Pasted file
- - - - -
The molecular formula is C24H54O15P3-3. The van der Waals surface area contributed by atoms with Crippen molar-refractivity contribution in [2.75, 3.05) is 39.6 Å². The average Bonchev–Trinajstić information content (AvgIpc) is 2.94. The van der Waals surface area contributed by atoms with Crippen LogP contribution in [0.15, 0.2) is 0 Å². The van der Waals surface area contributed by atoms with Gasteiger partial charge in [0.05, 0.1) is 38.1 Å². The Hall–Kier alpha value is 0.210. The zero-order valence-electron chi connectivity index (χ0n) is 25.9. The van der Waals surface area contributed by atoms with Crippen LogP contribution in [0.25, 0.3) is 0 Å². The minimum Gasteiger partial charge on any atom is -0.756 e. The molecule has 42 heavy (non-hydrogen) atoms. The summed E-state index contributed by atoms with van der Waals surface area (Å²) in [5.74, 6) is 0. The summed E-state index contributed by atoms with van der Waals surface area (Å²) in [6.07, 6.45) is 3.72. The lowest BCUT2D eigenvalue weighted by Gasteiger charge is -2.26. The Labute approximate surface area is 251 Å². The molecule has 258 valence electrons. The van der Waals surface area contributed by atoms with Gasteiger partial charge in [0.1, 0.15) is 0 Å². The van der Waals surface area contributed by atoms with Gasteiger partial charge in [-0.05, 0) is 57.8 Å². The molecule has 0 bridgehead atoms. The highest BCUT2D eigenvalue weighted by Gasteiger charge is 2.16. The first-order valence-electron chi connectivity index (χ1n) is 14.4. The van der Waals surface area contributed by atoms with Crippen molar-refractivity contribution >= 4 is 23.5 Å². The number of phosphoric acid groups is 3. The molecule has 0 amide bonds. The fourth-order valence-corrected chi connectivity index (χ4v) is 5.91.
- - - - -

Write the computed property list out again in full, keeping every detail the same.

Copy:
The molecular formula is C24H54O15P3-3. The van der Waals surface area contributed by atoms with Crippen molar-refractivity contribution in [2.75, 3.05) is 39.6 Å². The average Bonchev–Trinajstić information content (AvgIpc) is 2.94. The van der Waals surface area contributed by atoms with Crippen LogP contribution in [0.15, 0.2) is 0 Å². The van der Waals surface area contributed by atoms with Gasteiger partial charge in [0.05, 0.1) is 38.1 Å². The Hall–Kier alpha value is 0.210. The zero-order valence-electron chi connectivity index (χ0n) is 25.9. The van der Waals surface area contributed by atoms with Crippen LogP contribution in [0.25, 0.3) is 0 Å². The minimum Gasteiger partial charge on any atom is -0.756 e. The molecule has 42 heavy (non-hydrogen) atoms. The summed E-state index contributed by atoms with van der Waals surface area (Å²) in [5.74, 6) is 0. The summed E-state index contributed by atoms with van der Waals surface area (Å²) in [6.07, 6.45) is 3.72. The lowest BCUT2D eigenvalue weighted by Gasteiger charge is -2.26. The Labute approximate surface area is 251 Å². The molecule has 258 valence electrons. The van der Waals surface area contributed by atoms with Gasteiger partial charge in [0.1, 0.15) is 0 Å². The van der Waals surface area contributed by atoms with Gasteiger partial charge in [-0.05, 0) is 57.8 Å². The molecule has 0 bridgehead atoms. The highest BCUT2D eigenvalue weighted by Gasteiger charge is 2.16. The first-order valence-electron chi connectivity index (χ1n) is 14.4. The van der Waals surface area contributed by atoms with Crippen molar-refractivity contribution >= 4 is 23.5 Å². The number of phosphoric acid groups is 3. The molecule has 0 amide bonds. The fourth-order valence-corrected chi connectivity index (χ4v) is 5.91.